We are the Dead. Short days ago
We lived, felt dawn, saw sunset glow,
Loved and were loved, and now we lie
In Flanders fields.

Take up our quarrel with the foe:
To you from failing hands we throw
The torch; be yours to hold it high.
If ye break faith with us who die
We shall not sleep, though poppies grow
In Flanders fields.

After we did a poppy craft to bring home.
The children all wrote their name on the back, glued on the poem in Flanders Field, and made prints with pop bottles, cork, and sponges to create their own poppy field.

During this craft I also purposely only offered the children a set amount of props to do the craft. This forces the children to share the pieces. It offers them opportunities to tell the other children in their art group that they need a chance with a specific piece, and even gives them time to comment on one another’s crafts. At one point two girl were left at the art table sharing the sponge to press their leaves. Each girl would use the sponge so many times and then hand it to the other child. While the one girl was waiting for her turn with the sponge I heard her compliment the other girl’s poppies, which lead to a longer conversation.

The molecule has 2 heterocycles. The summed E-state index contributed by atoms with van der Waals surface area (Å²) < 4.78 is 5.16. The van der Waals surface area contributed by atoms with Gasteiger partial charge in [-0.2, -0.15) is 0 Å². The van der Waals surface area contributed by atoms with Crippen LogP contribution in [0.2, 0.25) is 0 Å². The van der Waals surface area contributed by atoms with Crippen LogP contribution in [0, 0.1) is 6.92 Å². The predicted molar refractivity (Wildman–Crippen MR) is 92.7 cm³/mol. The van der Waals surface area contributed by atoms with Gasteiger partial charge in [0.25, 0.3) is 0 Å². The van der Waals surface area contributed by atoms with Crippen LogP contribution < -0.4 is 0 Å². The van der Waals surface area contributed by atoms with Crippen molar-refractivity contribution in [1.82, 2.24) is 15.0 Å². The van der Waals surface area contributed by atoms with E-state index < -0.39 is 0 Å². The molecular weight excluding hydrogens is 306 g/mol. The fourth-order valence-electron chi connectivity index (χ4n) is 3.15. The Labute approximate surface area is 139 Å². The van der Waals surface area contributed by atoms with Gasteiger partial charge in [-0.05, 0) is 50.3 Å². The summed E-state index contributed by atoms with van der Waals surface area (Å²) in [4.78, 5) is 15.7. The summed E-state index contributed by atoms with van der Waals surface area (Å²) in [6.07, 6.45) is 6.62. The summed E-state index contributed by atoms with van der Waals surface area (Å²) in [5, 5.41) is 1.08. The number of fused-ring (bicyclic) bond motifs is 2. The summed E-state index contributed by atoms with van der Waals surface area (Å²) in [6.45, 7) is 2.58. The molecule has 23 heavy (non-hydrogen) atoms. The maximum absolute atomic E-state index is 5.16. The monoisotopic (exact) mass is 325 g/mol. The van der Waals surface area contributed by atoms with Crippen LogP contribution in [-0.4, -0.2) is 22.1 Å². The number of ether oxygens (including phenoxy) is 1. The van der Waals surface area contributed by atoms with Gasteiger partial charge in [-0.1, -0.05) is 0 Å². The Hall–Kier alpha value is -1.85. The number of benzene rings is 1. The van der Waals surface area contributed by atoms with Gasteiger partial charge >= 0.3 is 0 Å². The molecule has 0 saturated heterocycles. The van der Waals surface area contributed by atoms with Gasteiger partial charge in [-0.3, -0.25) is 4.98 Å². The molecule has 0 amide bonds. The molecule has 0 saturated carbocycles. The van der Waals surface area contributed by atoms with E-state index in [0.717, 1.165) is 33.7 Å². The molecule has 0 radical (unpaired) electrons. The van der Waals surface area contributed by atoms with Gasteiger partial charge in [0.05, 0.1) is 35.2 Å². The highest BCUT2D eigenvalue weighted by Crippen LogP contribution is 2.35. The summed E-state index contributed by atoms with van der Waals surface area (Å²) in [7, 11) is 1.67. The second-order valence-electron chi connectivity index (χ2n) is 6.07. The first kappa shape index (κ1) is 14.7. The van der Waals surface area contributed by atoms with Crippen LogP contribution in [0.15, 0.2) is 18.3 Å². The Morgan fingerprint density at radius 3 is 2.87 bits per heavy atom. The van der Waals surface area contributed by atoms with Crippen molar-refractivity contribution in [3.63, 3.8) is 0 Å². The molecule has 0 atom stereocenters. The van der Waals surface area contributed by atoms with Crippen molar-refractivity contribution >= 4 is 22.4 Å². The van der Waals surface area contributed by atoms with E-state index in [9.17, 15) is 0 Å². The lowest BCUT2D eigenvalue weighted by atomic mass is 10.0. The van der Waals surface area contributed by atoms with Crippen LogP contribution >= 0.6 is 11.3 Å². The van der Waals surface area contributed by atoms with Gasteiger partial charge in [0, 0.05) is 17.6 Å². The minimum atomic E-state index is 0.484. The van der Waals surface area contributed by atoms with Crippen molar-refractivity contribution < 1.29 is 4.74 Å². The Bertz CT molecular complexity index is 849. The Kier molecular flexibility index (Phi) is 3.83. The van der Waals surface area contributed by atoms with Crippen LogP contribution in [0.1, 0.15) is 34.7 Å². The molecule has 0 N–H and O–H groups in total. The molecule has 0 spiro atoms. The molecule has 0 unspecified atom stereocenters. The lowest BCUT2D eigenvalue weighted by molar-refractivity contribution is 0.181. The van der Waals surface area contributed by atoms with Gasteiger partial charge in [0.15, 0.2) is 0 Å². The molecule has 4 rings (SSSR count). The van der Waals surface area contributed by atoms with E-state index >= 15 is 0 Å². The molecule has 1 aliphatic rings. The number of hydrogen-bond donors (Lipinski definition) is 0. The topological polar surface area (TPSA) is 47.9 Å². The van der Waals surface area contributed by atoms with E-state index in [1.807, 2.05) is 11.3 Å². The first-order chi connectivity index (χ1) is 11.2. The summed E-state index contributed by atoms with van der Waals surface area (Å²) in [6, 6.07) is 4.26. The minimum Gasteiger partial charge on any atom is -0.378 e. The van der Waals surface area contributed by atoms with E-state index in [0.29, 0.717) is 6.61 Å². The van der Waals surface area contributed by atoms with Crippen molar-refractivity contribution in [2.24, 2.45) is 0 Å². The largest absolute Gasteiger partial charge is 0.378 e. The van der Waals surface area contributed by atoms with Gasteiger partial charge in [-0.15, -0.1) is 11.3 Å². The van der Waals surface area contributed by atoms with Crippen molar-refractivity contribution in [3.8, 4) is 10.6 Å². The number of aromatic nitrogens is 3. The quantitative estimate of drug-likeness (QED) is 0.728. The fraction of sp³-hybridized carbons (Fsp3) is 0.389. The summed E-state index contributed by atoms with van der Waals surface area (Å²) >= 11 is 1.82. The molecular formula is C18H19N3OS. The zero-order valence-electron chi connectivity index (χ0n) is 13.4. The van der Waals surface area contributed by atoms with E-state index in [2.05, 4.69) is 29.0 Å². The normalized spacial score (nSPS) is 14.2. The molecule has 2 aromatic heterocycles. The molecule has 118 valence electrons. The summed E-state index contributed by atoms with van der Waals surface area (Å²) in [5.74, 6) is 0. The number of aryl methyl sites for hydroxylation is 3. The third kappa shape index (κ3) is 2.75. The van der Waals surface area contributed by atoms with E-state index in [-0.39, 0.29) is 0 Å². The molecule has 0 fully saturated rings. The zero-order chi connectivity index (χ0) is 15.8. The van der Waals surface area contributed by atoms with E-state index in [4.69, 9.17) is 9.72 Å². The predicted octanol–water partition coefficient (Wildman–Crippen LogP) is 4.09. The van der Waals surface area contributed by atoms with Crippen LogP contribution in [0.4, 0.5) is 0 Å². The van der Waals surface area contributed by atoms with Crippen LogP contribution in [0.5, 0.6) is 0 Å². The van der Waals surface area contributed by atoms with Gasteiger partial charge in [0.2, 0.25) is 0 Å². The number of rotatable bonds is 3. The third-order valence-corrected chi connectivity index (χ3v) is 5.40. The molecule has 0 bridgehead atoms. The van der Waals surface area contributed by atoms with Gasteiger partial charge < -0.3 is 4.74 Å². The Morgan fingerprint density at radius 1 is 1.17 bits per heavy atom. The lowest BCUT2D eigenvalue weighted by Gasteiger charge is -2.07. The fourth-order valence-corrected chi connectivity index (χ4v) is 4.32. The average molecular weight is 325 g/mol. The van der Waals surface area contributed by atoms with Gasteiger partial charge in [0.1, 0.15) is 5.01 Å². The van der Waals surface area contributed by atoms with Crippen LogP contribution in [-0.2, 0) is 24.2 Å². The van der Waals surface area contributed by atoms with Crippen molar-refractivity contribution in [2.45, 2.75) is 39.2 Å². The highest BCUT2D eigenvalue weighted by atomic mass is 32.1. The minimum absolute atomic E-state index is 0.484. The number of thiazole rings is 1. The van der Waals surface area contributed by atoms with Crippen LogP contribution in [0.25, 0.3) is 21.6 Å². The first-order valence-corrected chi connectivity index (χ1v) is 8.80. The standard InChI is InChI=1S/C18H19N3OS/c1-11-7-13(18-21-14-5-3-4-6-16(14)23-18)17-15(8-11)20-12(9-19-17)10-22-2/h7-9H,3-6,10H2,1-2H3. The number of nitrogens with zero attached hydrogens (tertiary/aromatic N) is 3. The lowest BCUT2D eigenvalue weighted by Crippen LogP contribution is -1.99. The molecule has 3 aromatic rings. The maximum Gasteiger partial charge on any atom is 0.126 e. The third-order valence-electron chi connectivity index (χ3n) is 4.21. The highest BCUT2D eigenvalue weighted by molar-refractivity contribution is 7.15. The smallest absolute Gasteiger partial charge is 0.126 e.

Christian Notes:

On our poem for our craft we included the bible verse:

I thank God on every remembrance of you
Philippians 1:3

And before we made the poppy craft and left our circle, we bowed our head and prayed for all of our fallen soldiers during the war, and the soldiers who continue to fight for our freedom and safety.

Today, we remember all of the soldiers who fought and died for us.
We are blessed to be fortunate enough to have people who wanted us to be free.
Like Jesus, their sacrifice was offered for Freedom and Peace.
We pray for those who have given themselves willingly, those who made the ultimate sacrifice.
We pray for those who continue to place them selves in harms way to achieve peace & harmony.
May  their sacrifice not be in vain.


Ms Asha